Support farmers to protect farmland

Government and consumers must support farmers if they are to preserve land for farming in the future says orchardist Steve Day.

Kelowna orchardist Steve Day stands in front of a new block of his apple trees

While not ungrateful for the $2 million provincial contribution toward a replant program—an announcement staged in his orchard Wednesday afternoon—Steve Day says what’s needed to keep agriculture afloat is far more support from both government and consumers.

Standing amongst rows of young apple trees, but with an apartment building under construction in the background on what was once farmland, Day admits that future generations will damn us for putting concrete and asphalt over such good growing land.

But, he says it should not be on the farmer’s shoulders to protect farmland for future generations.

“We should be supported. We’re protecting farmland for the future,” he commented.

Yet farmers have to pay to protect their crop from the weather by buying crop insurance to preserve some income against whatever Mother Nature throws at them, he says.

Farmers have to compete in global markets and at home against fruit that doesn’t have to be grown under our labour laws, with our environmental regulations, he points out.

“We compete against fruit that’s grown cheaper and with less regulation than ours is,” he says.

“If we’re going to grow fruit in Canada and sell it in Canada there needs to be support for a Canadian market,” he adds.

Instead, imported fruit is brought in, even though it’s not grown under the same restrictions, and it competes in the market with locally-grown fruit, which costs more to produce. That results in inadequate returns for Canadian farmers.

B.C. farmers are tied to the Agricultural Land Reserve and have to pay for a government-supported pest control program, the Sterile Insect Release program, instead of it being fully government supported, he noted.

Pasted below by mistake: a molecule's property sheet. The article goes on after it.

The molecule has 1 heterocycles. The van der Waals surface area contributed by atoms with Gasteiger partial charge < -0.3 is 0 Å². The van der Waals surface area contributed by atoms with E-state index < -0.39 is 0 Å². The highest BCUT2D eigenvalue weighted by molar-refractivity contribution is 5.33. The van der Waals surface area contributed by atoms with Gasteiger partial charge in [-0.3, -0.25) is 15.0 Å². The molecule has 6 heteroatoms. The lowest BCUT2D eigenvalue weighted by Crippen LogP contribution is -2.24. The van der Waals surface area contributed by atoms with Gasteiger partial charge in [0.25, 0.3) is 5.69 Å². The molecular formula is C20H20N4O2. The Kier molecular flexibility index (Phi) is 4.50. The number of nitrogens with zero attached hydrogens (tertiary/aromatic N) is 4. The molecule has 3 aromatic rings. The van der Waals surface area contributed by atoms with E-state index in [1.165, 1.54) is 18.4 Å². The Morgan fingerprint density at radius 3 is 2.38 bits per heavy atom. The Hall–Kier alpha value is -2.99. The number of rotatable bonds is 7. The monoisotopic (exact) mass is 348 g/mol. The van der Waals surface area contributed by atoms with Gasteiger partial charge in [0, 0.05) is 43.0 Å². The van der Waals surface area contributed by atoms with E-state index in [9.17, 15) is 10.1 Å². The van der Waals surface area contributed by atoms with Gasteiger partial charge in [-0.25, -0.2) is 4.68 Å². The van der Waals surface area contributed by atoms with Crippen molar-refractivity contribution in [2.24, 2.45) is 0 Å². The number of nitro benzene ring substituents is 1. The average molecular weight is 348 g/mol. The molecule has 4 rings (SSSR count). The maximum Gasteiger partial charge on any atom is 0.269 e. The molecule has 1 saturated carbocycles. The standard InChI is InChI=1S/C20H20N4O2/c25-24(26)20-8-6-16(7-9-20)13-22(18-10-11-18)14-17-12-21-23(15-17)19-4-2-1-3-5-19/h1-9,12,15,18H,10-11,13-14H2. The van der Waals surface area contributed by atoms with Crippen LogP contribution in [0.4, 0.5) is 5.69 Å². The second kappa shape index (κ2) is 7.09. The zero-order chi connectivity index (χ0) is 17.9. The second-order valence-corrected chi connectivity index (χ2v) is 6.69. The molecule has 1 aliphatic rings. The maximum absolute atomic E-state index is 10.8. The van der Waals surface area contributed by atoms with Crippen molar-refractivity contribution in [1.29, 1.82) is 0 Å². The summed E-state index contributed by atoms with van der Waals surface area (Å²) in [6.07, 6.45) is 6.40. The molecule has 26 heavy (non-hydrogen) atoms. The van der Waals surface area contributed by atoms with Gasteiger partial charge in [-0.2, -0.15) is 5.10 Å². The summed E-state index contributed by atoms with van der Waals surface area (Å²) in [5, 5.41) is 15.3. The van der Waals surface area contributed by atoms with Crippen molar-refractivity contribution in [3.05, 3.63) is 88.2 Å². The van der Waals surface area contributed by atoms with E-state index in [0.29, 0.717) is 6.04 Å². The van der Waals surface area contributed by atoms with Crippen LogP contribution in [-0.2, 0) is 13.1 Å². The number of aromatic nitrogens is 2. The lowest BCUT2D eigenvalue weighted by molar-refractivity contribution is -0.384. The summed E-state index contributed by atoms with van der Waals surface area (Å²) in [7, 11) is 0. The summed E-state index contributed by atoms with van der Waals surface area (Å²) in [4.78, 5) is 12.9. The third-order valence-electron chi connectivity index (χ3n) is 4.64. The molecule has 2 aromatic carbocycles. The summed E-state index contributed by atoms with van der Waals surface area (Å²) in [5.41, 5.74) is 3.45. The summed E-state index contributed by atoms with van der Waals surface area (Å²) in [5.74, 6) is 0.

Despite being tied to the land, farmers also have to pay taxes on irrigation to farm it, and then on packing facilities to pack the fruit, while growers in other countries receive subsidies for such services.

Most people go to the grocery store and pick out their produce based on its price, but if they only bought B.C.-grown fruit, it could have a huge impact on local farmers—and the farmland they are protecting, he said.

The Day family has been farming in Kelowna since the 1800s. Steve Day’s grandfather came to Summerland in 1884 and moved to Kelowna some years later.

Currently, Steve and his brother and mother farm 120 acres on Byrns Road in Kelowna.

Other members of the Day family still own and operate farms in other parts of the city.

“It’s in your blood. It’s who you are,” commented Day, explaining why he still farms, even though the returns are low.


Just Posted

World Down Syndrome Day: The up side of Down

A Kelowna family’s journey with Down Syndrome: ‘There is tremendous beauty in these kids’

Kelowna cops crack down on drivers using cell phones

Drivers caught talking or texting behind the wheel now face a fine totalling $543

Okanagan Falls winery showing international photo project

Liquidity Wines will be sole Canadian show of National Geographic’s Photo Ark

West Kelowna mayor meets finance minister to protest speculation tax

Doug Findlater presents Carole James with booklet of info outlining tax’s impact on his city

Kelowna celebrates World Down Syndrome Day

More than 50 people gathered in Kelowna to bring awareness to diversity and difference

Crook’s Corner

Arts and entertainment highlights this week across the Okanagan

B.C. Scientists witness first-ever documented killer whale infanticide

“It’s horrifying and fascinating at the same time.”

Lawyer for one suspect in beating of man with autism says he’s not guilty

Ronjot Singh Dhami will turn himself in, lawyer said

Liberals awarded $100,000 contract to man at centre of Facebook data controversy

Christopher Wylie says his voter-profiling company collected private information from 50 million Facebook users

Facebook’s Zuckerberg admits mistakes in privacy scandal

Zuckerberg admits to privacy scandal involving a Trump-connected data-mining firm, but no apology

Rockets’ Foote a finalist for top WHL D-man

Cal Foote named the Western Conference top defenseman; Foote and Dube named all-stars

UPDATE: Former B.C. city councillor sentenced nine months for sexual assault

Dave Murray, convicted this past fall, hired a private investigator to intrude on the victim’s life.

How to keep local news visible in your Facebook feed

Facebook has changed the news feed to emphasize personal connections. You might see less news.

Shots fired in Kamloops

Kamloops RCMP are investigating a report of shots fired and a possible explosion at a trailer court

Most Read